Like many things, these two different fonts have pros and cons. This infographic takes a look at the argument of serif vs sans serif...
People who create infographics do their work partly because they believe infographics are a great way to communicate information.
Since the people in this field also need to communicate information about their work, it was inevitable that infographics about infographics would eventually be created. Here are 11 of those meta infographics.
Visual communication skills are alien to some in the research industry, but they needn’t be. Data visualisation can become part of the research process through smart hiring, skills training and expert partnerships.
Data visualisation should not be regarded as an end in itself; the real point to data visualisation - the value that it brings to research buyers and suppliers - is as an aid to storytelling. It’s about seeing the patterns in the data that flush out a story and then help you to start telling that story. Only by doing that can you move data off the spreadsheet and out into the real world of consumer behaviour and preferences.
The best analogy and the one used frequently, is with journalism. It’s no surprise either that many great examples of data visualisation come from the publishing and media sectors. Journalists face the same challenge that we do of sifting large amounts of often conflicting data to arrive at a truth or an insight...
Lauren Moss's insight:
An interesting look at the current role of data visualization and data journalism in the advancement of research, communication, and brand development.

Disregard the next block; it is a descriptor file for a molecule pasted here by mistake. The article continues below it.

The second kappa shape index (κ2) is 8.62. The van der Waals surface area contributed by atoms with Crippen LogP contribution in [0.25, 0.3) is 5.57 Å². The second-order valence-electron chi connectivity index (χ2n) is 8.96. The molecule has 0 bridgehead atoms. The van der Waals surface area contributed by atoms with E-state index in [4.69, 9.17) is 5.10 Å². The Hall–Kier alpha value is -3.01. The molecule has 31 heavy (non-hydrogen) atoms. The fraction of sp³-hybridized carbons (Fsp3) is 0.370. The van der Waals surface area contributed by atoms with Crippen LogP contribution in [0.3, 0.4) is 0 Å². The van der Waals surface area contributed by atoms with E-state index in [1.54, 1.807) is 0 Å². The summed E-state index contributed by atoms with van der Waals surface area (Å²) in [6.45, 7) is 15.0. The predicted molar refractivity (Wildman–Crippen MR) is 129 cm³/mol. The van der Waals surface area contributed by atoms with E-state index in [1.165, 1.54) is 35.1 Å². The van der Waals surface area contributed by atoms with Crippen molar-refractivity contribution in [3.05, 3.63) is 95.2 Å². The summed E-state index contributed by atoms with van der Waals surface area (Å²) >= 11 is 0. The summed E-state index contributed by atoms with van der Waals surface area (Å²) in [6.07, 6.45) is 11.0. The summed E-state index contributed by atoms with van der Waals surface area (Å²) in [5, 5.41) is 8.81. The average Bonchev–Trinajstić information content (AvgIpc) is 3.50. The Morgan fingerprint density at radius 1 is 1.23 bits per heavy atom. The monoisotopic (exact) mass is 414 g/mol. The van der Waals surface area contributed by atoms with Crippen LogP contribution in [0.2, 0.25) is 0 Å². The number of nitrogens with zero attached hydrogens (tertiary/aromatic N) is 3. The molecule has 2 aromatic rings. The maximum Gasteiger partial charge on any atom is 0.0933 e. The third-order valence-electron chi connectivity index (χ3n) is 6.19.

At the Visualized conference on November 9th, Neil Halloran posed an interesting question: Can DataViz lead to a data savvy society in the same way that the printing press lead to a literate one? One that is prepared to make tough decisions on complex issues?
Neil Halloran thinks so. That’s why he created VisualBudget.org to cut through hyperbole surrounding the what may be the most frequently misunderstood and pressing issue facing Americans today, our massive $16 trillion dollar deficit.
But how is a modern citizen supposed to make an informed decision on issues of tremendous scope and complexity, such as the fiscal cliff or the growing budget deficit without falling back on sound bites and punditry? Neil Halloran’s solution is to tell a story. Rather than simply presenting a static infographic or a set of tabular data on federal receipts and expenditures, VisualBudget.org takes you on a interactive tour...
In this new world of exploding data volumes, the ability to make sense of all this data and effectively communicate insights from it is a highly valued skillset. Communicating trustworthy insights includes choosing the appropriate data visualizations to tell a story or make a key point. That may seem trivial at first, but in fact, it is quite powerful. In some fields such as research, healthcare or military, the use of data and visualizations has specific guidelines since misinterpretations could impact human lives.
Most of the time getting data visualizations right is not a life and death matter, but it is important. There are several highly-regarded thought leaders with excellent reading material on this topic, including Stephen Few and Edward Tufte. If you have not read any of their books and you are in an analytics/business intelligence profession, consider this a “must do” before you build another report or dashboard.